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    abstract = "This paper reviews the literature in three key areas covered by an AustralianResearch Council grant, ‘Social Inclusion and Exclusion among Australia’s Children:A Spatial Perspective’ (DP 560192). These are the evidence on the position of childrenin society, more particularly estimates of child poverty in Australia and how thesecompare with the level of child poverty in other developed countries; themethodological issues of measuring the broader concept of social exclusion and theresults from applying this framework in Australia and other developed countries;and finally the Australian and international evidence on the relationship betweenarea of residence and social exclusion. A risk of social exclusion arises when childrensuffer from multiple disadvantages that make it difficult for them to activelyparticipate in society.The international evidence shows Australia in the middle of the league table on childpoverty and that child poverty increased in many OECD countries over the 1990s.While the causes are complex, research suggests that demographic factors such asthe age of the parents and family structure, labour market factors including theunemployment rate, and the tax and transfer system are important determinants ofthe level of child poverty. Children in jobless households, sole parent families andmembers of minority groups faced the greatest risk of living in poverty.The social exclusion framework examines a broader range of indicators than themore limited focus on household income as a measure of poverty. These includeindicators of labour market status, educational attainment, housing status, healthand social interaction. The argument for combining this into one summary measureof wellbeing must be traded off against the benefits of presenting more detailedresults on individual indicators. The evidence shows that while income is correlatedwith many of the other indicators of risk of social exclusion, it is far from beingperfectly correlated and additional insight can be gained from using a wider range ofindicators.The final research area of interest was the relationship between area of residence andsocial exclusion. While there is some evidence of a neighbourhood effect onoutcomes, it appears to be less important than individual and family factors indetermining disadvantage. The literature on the position of children in Australia inthe social exclusion framework is limited and this paper provides a basis for ourfurther exploration of this area.",
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    Social Inclusion and Exclusion amount Australia's Chi8ldren: A Review of the Literature. / Daly, Anne.

    Canberra : NATSEM, 2006. p. 1-43.

    Research output: Working paperDiscussion paper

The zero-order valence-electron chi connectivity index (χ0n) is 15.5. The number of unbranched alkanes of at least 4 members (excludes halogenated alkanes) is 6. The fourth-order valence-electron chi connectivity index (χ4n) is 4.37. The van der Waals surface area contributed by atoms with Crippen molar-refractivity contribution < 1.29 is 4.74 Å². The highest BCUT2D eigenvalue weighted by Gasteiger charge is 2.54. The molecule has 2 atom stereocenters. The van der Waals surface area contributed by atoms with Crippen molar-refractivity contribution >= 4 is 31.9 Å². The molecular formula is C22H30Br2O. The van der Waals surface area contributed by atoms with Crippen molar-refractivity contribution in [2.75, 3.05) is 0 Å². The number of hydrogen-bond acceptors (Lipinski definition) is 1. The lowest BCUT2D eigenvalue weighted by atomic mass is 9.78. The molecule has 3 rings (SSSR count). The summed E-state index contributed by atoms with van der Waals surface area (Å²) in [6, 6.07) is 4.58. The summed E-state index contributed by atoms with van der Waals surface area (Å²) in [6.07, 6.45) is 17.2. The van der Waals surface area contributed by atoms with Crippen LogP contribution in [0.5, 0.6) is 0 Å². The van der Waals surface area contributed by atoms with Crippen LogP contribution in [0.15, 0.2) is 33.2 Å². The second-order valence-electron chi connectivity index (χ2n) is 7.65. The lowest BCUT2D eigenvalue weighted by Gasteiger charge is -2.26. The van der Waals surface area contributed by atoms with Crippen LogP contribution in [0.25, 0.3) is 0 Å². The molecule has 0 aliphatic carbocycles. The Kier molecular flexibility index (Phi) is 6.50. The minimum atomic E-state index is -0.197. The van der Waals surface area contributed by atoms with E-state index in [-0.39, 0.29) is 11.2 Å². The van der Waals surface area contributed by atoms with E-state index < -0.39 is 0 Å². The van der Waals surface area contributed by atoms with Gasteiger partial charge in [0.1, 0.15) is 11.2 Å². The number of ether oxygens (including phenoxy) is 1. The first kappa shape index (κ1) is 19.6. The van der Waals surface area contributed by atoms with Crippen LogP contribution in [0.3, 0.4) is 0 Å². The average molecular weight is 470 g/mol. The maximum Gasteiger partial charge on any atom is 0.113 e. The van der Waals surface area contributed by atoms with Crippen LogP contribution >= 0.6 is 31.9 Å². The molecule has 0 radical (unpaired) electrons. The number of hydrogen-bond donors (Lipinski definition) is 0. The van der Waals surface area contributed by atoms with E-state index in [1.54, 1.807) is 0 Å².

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    AB - This paper reviews the literature in three key areas covered by an AustralianResearch Council grant, ‘Social Inclusion and Exclusion among Australia’s Children:A Spatial Perspective’ (DP 560192). These are the evidence on the position of childrenin society, more particularly estimates of child poverty in Australia and how thesecompare with the level of child poverty in other developed countries; themethodological issues of measuring the broader concept of social exclusion and theresults from applying this framework in Australia and other developed countries;and finally the Australian and international evidence on the relationship betweenarea of residence and social exclusion. A risk of social exclusion arises when childrensuffer from multiple disadvantages that make it difficult for them to activelyparticipate in society.The international evidence shows Australia in the middle of the league table on childpoverty and that child poverty increased in many OECD countries over the 1990s.While the causes are complex, research suggests that demographic factors such asthe age of the parents and family structure, labour market factors including theunemployment rate, and the tax and transfer system are important determinants ofthe level of child poverty. Children in jobless households, sole parent families andmembers of minority groups faced the greatest risk of living in poverty.The social exclusion framework examines a broader range of indicators than themore limited focus on household income as a measure of poverty. These includeindicators of labour market status, educational attainment, housing status, healthand social interaction. The argument for combining this into one summary measureof wellbeing must be traded off against the benefits of presenting more detailedresults on individual indicators. The evidence shows that while income is correlatedwith many of the other indicators of risk of social exclusion, it is far from beingperfectly correlated and additional insight can be gained from using a wider range ofindicators.The final research area of interest was the relationship between area of residence andsocial exclusion. While there is some evidence of a neighbourhood effect onoutcomes, it appears to be less important than individual and family factors indetermining disadvantage. The literature on the position of children in Australia inthe social exclusion framework is limited and this paper provides a basis for ourfurther exploration of this area.

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    VL - 62

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    EP - 43

    BT - Social Inclusion and Exclusion amount Australia's Chi8ldren: A Review of the Literature

    PB - NATSEM

    CY - Canberra